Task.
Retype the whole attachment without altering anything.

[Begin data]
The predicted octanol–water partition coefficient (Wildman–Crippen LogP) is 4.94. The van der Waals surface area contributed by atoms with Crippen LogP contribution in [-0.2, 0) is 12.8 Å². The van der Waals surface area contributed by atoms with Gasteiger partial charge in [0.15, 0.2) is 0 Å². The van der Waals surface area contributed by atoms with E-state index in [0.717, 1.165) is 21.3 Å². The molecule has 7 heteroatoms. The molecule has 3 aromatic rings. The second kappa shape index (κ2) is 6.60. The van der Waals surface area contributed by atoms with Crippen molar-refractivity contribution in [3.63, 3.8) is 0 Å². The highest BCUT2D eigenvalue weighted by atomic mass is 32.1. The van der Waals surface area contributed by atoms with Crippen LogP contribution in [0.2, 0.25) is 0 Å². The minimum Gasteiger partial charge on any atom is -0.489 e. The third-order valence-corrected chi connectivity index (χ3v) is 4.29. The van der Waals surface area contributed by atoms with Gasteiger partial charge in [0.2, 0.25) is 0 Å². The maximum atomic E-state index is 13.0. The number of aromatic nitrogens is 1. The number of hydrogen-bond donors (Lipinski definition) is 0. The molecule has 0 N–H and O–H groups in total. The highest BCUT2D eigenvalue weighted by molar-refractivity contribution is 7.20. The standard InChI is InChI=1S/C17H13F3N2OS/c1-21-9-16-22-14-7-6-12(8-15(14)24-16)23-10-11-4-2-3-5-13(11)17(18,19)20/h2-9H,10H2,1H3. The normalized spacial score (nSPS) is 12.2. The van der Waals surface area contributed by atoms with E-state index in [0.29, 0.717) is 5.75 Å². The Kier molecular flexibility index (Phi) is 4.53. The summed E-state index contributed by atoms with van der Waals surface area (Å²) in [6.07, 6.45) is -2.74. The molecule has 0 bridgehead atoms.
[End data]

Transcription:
The predicted octanol–water partition coefficient (Wildman–Crippen LogP) is 4.94. The van der Waals surface area contributed by atoms with Crippen LogP contribution in [-0.2, 0) is 12.8 Å². The van der Waals surface area contributed by atoms with Gasteiger partial charge in [0.15, 0.2) is 0 Å². The van der Waals surface area contributed by atoms with E-state index in [0.717, 1.165) is 21.3 Å². The molecule has 7 heteroatoms. The molecule has 3 aromatic rings. The second kappa shape index (κ2) is 6.60. The van der Waals surface area contributed by atoms with Crippen molar-refractivity contribution in [3.63, 3.8) is 0 Å². The highest BCUT2D eigenvalue weighted by atomic mass is 32.1. The van der Waals surface area contributed by atoms with Crippen LogP contribution in [0.2, 0.25) is 0 Å². The minimum Gasteiger partial charge on any atom is -0.489 e. The third-order valence-corrected chi connectivity index (χ3v) is 4.29. The van der Waals surface area contributed by atoms with Gasteiger partial charge in [0.2, 0.25) is 0 Å². The maximum atomic E-state index is 13.0. The number of aromatic nitrogens is 1. The number of hydrogen-bond donors (Lipinski definition) is 0. The molecule has 0 N–H and O–H groups in total. The highest BCUT2D eigenvalue weighted by molar-refractivity contribution is 7.20. The standard InChI is InChI=1S/C17H13F3N2OS/c1-21-9-16-22-14-7-6-12(8-15(14)24-16)23-10-11-4-2-3-5-13(11)17(18,19)20/h2-9H,10H2,1H3. The normalized spacial score (nSPS) is 12.2. The van der Waals surface area contributed by atoms with E-state index in [0.29, 0.717) is 5.75 Å². The Kier molecular flexibility index (Phi) is 4.53. The summed E-state index contributed by atoms with van der Waals surface area (Å²) in [6.07, 6.45) is -2.74. The molecule has 0 bridgehead atoms.